Moles or nevus in the back of the eye. Should we be worried?


Nevi, also commonly known as moles or freckles, are more or less pigmented lesions that can appear in various parts of the body, especially on the skin and also, although less frequently, in the back of the eye (in a tissue called posterior uvea or choroid). Although in most cases choroidal nevi do not represent a serious health problem, it is important to know that they require highly specialized medical attention.

Unlike cutaneous moles, choroidal nevi are not related to sun exposure. These lesions are largely congenital and are usually present from birth or develop during childhood. Although most nevi are benign, they have a tendency to grow (especially in young patients) and, occasionally, some can degenerate into a malignant lesion.

Periodic monitoring of a nevus is essential. The ophthalmologist must perform a thorough examination to rule out clinical signs that could carry a greater potential risk of conversion to a malignant lesion. In some cases, additional imaging tests, such as autofluorescence retinography, ocular ultrasound, and optical coherence tomography, are necessary to obtain more precise data on the lesion. Among the most relevant clinical signs that the doctor must analyze, the size of the nevus (both in extent and height), its documented growth, the presence of fluid or associated pigment and the behavior of the lesion in the ultrasound study stand out. Depending on the findings of the clinical examination, the specialist ophthalmologist will decide the frequency with which the patient should perform the checks.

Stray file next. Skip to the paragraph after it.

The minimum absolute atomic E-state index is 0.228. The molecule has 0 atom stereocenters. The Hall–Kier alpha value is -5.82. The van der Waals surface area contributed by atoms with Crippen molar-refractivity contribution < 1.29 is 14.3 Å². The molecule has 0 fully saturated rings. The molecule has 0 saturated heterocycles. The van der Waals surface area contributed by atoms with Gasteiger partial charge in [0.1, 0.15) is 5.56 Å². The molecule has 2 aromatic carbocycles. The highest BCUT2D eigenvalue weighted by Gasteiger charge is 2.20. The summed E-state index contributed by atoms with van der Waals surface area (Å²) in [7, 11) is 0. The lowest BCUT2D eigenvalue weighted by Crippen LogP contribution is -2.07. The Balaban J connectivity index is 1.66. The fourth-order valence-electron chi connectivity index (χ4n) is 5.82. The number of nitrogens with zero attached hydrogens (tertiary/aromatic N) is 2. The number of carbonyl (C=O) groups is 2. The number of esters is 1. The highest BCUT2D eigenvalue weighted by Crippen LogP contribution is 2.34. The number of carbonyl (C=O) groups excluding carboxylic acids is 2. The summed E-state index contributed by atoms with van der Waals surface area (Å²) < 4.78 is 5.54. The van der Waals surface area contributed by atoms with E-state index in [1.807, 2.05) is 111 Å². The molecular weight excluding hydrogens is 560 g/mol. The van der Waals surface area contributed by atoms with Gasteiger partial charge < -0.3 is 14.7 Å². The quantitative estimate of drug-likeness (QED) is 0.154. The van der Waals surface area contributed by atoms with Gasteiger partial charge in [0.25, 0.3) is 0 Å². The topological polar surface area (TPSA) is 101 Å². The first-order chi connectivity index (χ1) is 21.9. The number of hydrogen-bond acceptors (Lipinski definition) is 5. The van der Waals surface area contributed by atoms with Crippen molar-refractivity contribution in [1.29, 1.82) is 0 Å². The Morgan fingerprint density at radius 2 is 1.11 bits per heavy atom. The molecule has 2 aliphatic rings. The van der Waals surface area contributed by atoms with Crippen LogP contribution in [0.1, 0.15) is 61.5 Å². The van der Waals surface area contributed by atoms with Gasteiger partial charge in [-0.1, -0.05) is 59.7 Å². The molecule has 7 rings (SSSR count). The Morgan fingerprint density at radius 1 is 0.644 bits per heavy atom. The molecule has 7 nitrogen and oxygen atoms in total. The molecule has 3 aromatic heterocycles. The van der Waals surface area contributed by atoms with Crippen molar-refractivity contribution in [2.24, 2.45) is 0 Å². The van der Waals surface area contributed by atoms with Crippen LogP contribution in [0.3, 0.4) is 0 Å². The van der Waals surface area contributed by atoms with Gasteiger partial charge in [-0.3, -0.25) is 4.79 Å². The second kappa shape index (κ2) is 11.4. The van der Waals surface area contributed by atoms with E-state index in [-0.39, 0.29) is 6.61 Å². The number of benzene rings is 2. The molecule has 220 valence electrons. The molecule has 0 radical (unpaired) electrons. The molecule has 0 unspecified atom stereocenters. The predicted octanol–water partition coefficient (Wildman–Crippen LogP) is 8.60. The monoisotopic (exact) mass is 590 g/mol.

According to studies published in the international literature, only 0.0005% of nevi can become melanoma. When a choroidal nevus already shows several signs of transformation into melanoma, it is advisable to perform an extension study to assess whether there is dispersion of cells to other organs. In these cases, it is essential to have a multidisciplinary medical team. Cases with a diagnosis compatible with melanoma, even of small size, must be treated with highly specialized conservative methods (laser, local radiotherapy -brachytherapy- or surgical resection) or with enucleation of the eyeball in the event that the tumour is large or does not respond to other alternatives.

Dr. Javier Elizalde, ophthalmologist at the Barraquer Ophthalmology Centre